But they have “Star Parties,” interpretive viewings of the heavens both aided by normal size telescopes, and with the naked eye, so that one comes away with greatly augmented knowledge of celestial bodies and visible galaxies and nebulae (one, beside the Milky Way: the Orion Nebula.  I was hoping to get a glimpse of the Horsehead Nebula, but you need a higher power telescope for that).

The McDonald Observatory is located on top of a mountain situated above the Sonoran Desert, and is one of the darkest places in the world (at night, and not a cave).  Thus, I was tremendously exited at the prospect of guided stargazing in that spectacular location.  I bought a ticket for $15 and returned to my campsite to do a bit of dog hair mitigation and await the appointed hour.

We got there early (“we,” unless otherwise noted, means my dog and I) and cooled our heels till show time.

Big tour buses pulled up.  I noted them, then blocked them out of my consciousness.

With the approach of show time, I took Atina out for a potty break and put her in the van, ignoring her rueful expression.  It’s tough being a dog.

When I entered the lobby my heart went splat on the floor, then went into a run of sinus tachycardia.  Panic attack. 

Hundreds of lovely young people wearing Texas Tech and University of Texas and Texas A&M sweatshirts milled and shouted in the lobby.

I bailed into the gift shop, which was geared toward children, with book after book after book on the constellations…fer krissake, how many books on the constellations do they need?

I perused the wall charts, the glow in the dark universes that I stuck on my erstwhile son’s ceiling, to give him something to do while he wasn’t sleeping….and noticed something odd.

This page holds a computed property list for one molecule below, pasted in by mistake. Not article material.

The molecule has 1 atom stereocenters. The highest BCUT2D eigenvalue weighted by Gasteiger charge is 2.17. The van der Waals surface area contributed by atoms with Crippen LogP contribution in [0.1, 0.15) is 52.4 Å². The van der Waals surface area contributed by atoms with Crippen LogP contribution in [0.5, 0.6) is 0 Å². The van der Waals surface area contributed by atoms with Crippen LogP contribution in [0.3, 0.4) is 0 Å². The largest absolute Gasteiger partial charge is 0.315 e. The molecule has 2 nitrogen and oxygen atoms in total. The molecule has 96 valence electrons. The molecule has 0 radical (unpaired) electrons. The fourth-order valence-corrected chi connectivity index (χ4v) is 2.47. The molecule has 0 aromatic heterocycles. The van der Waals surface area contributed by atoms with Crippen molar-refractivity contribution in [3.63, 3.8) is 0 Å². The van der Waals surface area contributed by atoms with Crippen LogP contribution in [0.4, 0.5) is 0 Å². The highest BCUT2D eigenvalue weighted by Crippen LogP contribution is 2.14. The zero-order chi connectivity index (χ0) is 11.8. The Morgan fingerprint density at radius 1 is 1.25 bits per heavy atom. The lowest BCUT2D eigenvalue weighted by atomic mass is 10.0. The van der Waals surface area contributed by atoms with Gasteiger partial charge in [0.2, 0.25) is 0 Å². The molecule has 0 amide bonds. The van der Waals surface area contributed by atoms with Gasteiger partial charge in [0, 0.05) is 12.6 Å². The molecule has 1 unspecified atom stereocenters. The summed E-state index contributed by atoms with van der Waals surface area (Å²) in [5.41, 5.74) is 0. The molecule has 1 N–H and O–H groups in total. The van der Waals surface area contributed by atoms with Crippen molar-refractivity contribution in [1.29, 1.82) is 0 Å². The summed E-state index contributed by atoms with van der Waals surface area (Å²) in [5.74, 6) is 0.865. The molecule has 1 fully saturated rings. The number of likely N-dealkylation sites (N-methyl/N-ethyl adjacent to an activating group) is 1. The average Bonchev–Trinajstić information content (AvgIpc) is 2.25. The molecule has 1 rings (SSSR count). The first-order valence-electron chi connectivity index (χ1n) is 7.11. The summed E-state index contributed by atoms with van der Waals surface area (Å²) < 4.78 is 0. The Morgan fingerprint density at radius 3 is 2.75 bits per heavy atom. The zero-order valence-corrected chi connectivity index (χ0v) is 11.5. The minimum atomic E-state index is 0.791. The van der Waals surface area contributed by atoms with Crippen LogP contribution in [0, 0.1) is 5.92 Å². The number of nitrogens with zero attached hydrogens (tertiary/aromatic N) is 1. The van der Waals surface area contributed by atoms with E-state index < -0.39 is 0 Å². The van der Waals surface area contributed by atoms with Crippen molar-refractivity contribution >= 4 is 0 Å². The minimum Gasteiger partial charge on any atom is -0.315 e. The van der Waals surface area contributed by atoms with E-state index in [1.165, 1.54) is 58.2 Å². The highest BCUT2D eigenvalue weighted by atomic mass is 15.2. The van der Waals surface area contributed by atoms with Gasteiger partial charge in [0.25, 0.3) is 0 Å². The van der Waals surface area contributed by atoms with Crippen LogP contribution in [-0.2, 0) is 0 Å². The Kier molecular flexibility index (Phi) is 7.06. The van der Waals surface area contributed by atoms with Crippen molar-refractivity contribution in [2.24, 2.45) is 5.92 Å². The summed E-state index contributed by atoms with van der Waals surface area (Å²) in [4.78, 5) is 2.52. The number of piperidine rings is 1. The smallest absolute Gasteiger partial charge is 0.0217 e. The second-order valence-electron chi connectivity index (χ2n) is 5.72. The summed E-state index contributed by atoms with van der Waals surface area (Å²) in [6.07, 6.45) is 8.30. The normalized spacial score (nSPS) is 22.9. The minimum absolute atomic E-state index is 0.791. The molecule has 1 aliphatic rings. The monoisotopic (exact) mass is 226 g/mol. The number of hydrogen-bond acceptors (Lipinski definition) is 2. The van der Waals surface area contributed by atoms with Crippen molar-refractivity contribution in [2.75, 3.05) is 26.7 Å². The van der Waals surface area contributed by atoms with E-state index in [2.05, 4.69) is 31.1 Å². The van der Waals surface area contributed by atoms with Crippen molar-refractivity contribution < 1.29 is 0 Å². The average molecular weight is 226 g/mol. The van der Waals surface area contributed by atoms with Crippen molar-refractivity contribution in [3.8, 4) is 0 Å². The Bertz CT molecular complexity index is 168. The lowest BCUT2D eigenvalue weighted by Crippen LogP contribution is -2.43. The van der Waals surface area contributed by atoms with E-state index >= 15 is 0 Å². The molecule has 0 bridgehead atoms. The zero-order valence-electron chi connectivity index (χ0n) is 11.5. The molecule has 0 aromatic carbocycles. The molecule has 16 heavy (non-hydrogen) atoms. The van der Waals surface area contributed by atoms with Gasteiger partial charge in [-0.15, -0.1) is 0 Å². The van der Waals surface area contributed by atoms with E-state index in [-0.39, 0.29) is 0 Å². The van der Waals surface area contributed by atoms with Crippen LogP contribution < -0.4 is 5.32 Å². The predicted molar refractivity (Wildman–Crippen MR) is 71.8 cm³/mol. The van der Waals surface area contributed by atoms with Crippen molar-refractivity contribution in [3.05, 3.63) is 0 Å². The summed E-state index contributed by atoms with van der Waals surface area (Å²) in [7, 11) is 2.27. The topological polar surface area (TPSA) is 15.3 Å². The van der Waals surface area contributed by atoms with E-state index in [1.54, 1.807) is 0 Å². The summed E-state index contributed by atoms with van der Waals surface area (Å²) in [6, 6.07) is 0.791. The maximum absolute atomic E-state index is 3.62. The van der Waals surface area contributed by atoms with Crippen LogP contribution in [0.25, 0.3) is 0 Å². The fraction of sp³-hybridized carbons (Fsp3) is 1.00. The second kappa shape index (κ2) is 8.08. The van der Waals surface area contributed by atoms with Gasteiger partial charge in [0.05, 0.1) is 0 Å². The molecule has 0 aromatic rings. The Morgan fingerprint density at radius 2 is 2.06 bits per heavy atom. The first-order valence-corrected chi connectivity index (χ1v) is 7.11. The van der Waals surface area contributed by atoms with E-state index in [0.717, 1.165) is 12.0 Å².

There were only eight planets.

That is wrong.  There are nine.  Everyone knows there are nine planets!

Then I remembered: Pluto has been decommissioned as a planet, because it is made of frozen water and no rocks.  You have to be made of rocks to be a planet.

It’s not fair.  Other planets are made of weird shit, so why, after all this time, could they not make Pluto at least an HONORARY planet?

I bought a placemat of the Periodic Table, which has picked up a number of new elements since the last time I studied it, and bolted for my van.

The rest of the evening was devoted to doctoring my crushing panic attack.

It wasn’t merely the prospect of standing in loud lines with droves of college students.

It was the sudden realization that I, too, have been decommissioned, like Pluto, and for the same reason: lack of a solid core. 

In our last bitter conversation, my son made it clear that I am not the mother he wanted…or, in his opinion, needed.  He needed stability.  He needed a rock core, not just some object made of frozen gasses.

Pluto and I are no longer welcome in his universe.

Well.

Since I have cried all the way across the enormous state of Texas, I have very clean eyes.  It seems that tears do not simply run out.  The body just keeps making more.

And since my decommission I have had plenty of time to reflect on the universe of mistakes I have made in my life.  Mistake after mistake after mistake.

And all boiling down to what?

Well, at least I have money, for a couple more years, to pay my expenses.  That’s a plus.

See, me and Pluto just keep going around and around and around, but the end is interincluded in the beginning, so there is no getting off this particular merry-go-round.